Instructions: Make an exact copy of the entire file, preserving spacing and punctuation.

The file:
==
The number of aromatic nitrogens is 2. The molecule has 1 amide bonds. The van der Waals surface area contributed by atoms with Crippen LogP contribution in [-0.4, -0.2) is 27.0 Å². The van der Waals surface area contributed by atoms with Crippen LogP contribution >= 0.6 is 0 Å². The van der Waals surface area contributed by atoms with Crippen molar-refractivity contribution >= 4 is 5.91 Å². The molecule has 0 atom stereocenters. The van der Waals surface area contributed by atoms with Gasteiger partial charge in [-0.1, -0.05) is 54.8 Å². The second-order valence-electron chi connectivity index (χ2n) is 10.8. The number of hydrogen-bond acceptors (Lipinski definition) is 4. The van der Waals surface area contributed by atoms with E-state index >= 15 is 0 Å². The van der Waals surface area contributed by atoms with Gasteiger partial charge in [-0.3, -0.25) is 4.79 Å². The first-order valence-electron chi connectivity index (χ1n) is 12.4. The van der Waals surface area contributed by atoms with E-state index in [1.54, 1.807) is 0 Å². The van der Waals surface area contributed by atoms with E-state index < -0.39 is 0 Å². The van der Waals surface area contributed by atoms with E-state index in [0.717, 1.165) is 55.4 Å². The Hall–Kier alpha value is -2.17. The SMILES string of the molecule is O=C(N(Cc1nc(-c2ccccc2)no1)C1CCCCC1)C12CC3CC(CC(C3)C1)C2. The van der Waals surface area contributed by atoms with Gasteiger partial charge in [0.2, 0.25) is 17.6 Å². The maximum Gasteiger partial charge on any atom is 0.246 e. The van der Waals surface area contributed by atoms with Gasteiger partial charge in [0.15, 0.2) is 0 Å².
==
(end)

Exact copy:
The number of aromatic nitrogens is 2. The molecule has 1 amide bonds. The van der Waals surface area contributed by atoms with Crippen LogP contribution in [-0.4, -0.2) is 27.0 Å². The van der Waals surface area contributed by atoms with Crippen LogP contribution >= 0.6 is 0 Å². The van der Waals surface area contributed by atoms with Crippen molar-refractivity contribution >= 4 is 5.91 Å². The molecule has 0 atom stereocenters. The van der Waals surface area contributed by atoms with Gasteiger partial charge in [-0.1, -0.05) is 54.8 Å². The second-order valence-electron chi connectivity index (χ2n) is 10.8. The number of hydrogen-bond acceptors (Lipinski definition) is 4. The van der Waals surface area contributed by atoms with E-state index >= 15 is 0 Å². The van der Waals surface area contributed by atoms with Gasteiger partial charge in [-0.3, -0.25) is 4.79 Å². The first-order valence-electron chi connectivity index (χ1n) is 12.4. The van der Waals surface area contributed by atoms with E-state index in [1.54, 1.807) is 0 Å². The van der Waals surface area contributed by atoms with E-state index < -0.39 is 0 Å². The van der Waals surface area contributed by atoms with E-state index in [0.717, 1.165) is 55.4 Å². The Hall–Kier alpha value is -2.17. The SMILES string of the molecule is O=C(N(Cc1nc(-c2ccccc2)no1)C1CCCCC1)C12CC3CC(CC(C3)C1)C2. The van der Waals surface area contributed by atoms with Gasteiger partial charge in [0.2, 0.25) is 17.6 Å². The maximum Gasteiger partial charge on any atom is 0.246 e. The van der Waals surface area contributed by atoms with Gasteiger partial charge in [0.15, 0.2) is 0 Å².